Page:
Fifty percent said they turn to traditional media like television, radio and newspapers as their primary source for information during major events such as hurricanes over "emerging media," according to a survey of 333 business professionals and 1,167 consumers between the ages of 25 and 64. The survey was sponsored by LexisNexis.
The survey characterized "emerging media" as Internet sites by citizen journalists in the form of blogs, podcasts or Internet-only publications. Internet news sites, such as those grown from newspapers or television networks, were grouped with traditional media or broken out into their own category.
When asked for their top three choices for accurate and up-to-the-minute information, 50 percent of people surveyed chose network/local television, 42 percent chose radio, and 37 percent chose newspapers. Just more than a third picked cable news or business networks, and 25 percent said they went to "Internet sites of print and broadcast media." Only 6 percent said they turned to "emerging media" sources.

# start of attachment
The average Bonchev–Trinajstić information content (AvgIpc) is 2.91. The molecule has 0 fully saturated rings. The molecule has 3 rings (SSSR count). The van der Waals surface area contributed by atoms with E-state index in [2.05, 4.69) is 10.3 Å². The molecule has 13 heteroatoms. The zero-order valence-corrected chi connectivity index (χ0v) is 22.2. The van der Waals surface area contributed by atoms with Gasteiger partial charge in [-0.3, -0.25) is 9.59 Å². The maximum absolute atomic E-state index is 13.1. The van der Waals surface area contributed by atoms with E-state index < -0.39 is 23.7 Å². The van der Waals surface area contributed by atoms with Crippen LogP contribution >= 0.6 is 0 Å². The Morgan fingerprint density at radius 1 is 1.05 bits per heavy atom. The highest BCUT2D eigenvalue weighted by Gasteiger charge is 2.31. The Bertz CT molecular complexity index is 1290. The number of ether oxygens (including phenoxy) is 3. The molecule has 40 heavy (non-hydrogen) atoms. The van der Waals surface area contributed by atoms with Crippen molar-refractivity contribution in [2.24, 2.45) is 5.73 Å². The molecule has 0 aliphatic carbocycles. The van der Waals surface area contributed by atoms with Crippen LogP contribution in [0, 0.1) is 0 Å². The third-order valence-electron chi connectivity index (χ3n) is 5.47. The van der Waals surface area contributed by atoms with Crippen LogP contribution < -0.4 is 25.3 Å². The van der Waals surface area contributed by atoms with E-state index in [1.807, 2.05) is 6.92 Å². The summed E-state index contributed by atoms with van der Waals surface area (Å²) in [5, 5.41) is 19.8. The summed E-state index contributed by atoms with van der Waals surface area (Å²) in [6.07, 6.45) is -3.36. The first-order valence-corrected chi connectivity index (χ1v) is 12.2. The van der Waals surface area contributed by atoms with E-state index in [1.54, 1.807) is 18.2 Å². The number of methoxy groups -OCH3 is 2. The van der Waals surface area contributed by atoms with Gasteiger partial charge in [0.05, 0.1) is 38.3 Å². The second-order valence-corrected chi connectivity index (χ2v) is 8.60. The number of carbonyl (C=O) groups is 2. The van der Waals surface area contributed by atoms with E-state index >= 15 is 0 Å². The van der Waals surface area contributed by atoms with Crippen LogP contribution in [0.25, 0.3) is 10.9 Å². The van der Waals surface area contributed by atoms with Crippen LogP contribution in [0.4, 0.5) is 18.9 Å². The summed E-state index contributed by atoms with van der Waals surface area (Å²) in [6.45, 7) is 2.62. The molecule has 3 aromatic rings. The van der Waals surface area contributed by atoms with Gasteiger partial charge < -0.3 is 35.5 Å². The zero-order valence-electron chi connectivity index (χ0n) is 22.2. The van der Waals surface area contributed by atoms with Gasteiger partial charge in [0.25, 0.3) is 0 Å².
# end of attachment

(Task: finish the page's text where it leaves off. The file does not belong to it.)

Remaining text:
When asked to choose the top five topics that interested them, consumers were more into pop culture than politics. The most popular topics, chosen by about a third of the consumers surveyed, were popular entertainment (books, movies, music, TV, plays), hobbies, weather and food/cooking/dining. Almost a quarter of the people chose sports. Popular entertainment was chosen five times more than personal finance among the consumers surveyed.
In seeking out information on those kinds of topics, blogs, user groups and chat rooms were the most popular after traditional lifestyle media. Weekly or monthly magazines were next, followed by radio and Internet sites dedicated to a specific topic.
Fifty-two percent of the consumers surveyed said they will probably stick with traditional news sources (including mainstream Internet news sites), while 35 percent said they would rely on both traditional and emerging media. Thirteen percent said they will rely primarily on emerging media for their news in the future.